The Bank of Japan said Wednesday its policy-setting panel decided to leave its ultraloose monetary policy unchanged.

While the decision was widely expected, with recent economic data showing cloudy prospects, it was the first time since January 2004 that the Policy Board did not make a unanimous decision.

The Policy Board decided to keep the target for the outstanding balance of banks’ deposits at the central bank within a range of 30 trillion yen to 35 trillion yen.

One of the nine board members was against the decision, indicating the central bank might be moving closer to changing its long-maintained policy, analysts said.

Market players expect that the BOJ will eventually lower the target, which analysts would view as a tightening of monetary policy.

The single voice of opposition on the Policy Board “means a move to change the policy finally started to appear,” said Hideo Kumano, senior economist at Dai-ichi Life Research Institute Inc. “But the move contradicts the current economic sentiment.”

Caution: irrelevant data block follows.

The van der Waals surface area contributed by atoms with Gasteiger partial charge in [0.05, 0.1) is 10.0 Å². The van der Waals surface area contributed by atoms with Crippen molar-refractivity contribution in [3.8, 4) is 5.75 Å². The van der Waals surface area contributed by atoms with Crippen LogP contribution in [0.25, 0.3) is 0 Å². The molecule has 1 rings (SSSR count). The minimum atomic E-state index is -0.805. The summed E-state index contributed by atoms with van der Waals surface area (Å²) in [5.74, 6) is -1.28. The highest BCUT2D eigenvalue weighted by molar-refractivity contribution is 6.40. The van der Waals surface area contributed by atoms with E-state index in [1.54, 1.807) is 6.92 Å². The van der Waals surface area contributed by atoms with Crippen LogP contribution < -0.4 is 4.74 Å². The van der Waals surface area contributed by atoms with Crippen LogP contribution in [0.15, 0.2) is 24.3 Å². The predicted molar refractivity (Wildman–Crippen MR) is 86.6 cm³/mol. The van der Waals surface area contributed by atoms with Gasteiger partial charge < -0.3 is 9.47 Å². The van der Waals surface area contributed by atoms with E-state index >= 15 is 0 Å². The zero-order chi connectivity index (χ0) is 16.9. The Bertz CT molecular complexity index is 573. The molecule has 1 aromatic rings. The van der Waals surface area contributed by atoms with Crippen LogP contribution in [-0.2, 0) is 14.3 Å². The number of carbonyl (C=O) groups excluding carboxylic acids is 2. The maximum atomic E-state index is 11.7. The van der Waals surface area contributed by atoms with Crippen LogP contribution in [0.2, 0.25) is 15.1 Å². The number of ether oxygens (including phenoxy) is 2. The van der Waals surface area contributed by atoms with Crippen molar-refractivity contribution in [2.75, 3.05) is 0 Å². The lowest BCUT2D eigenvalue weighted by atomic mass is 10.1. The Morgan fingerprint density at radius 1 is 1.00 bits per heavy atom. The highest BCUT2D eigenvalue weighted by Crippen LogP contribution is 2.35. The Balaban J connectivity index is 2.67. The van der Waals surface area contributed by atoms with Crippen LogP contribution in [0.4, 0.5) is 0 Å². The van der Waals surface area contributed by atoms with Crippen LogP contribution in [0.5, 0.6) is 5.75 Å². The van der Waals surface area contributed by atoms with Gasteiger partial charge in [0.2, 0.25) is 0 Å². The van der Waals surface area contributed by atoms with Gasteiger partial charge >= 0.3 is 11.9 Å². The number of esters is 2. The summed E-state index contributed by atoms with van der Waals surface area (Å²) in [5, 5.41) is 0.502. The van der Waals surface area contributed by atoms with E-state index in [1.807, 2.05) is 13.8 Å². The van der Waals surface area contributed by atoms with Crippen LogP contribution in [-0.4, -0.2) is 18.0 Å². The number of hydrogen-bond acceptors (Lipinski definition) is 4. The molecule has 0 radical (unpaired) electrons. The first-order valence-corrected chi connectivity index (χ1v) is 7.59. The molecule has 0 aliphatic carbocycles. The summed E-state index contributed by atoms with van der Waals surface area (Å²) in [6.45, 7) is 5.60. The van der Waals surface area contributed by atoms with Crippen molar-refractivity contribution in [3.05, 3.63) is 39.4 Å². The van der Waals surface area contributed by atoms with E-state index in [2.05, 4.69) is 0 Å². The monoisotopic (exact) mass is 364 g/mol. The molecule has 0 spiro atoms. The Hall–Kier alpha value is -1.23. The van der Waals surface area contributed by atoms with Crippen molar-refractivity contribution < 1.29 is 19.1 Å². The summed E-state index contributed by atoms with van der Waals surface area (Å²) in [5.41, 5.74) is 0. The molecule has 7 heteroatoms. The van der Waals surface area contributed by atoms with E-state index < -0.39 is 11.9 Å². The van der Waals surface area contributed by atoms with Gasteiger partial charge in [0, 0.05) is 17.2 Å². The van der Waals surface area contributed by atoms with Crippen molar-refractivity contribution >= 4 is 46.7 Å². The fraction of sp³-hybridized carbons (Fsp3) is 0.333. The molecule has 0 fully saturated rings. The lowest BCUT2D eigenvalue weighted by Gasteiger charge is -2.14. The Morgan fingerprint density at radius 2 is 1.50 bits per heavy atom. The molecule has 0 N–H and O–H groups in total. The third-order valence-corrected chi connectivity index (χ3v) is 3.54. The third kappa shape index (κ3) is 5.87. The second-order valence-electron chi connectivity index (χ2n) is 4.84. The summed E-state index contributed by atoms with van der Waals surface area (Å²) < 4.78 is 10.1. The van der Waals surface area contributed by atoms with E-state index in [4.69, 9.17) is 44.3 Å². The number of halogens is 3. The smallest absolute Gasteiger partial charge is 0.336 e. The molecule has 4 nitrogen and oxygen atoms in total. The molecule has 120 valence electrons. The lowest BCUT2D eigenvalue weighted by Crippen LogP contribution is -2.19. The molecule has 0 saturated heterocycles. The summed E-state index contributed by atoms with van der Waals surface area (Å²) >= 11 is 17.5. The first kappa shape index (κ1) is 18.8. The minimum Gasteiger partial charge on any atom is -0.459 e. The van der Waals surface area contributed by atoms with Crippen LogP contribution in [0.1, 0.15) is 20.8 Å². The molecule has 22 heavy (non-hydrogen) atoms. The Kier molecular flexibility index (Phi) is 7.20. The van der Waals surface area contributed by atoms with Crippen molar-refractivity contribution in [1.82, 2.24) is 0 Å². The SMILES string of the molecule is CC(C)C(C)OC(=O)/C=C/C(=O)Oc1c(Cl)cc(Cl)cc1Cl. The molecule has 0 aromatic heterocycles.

Some analysts said it is unlikely the board will soon tighten its grip because the BOJ’s recent “tankan” survey was worse than many economists had expected.

Last week, the central bank said in its major survey that business confidence at Japan’s large manufacturers deteriorated sharply in the January-March quarter.

In the quarterly survey, the business confidence index for large manufacturers was 14, down for the second consecutive quarter and the lowest level in the past year.

A slower-than-expected recovery in the information technology sector and high oil prices dented corporate sentiment, despite hopes that the country’s economy would soon shake itself out of its lull, economists said.

BOJ Gov. Toshihiko Fukui told a news conference later in the day that the bank’s assessment of the economy has not changed.

“The economy continues to stay in a lull,” he said. “We don’t see any factors to change the view.”

In a time of both misinformation and too much information, quality journalism is more crucial than ever.
By subscribing, you can help us get the story right.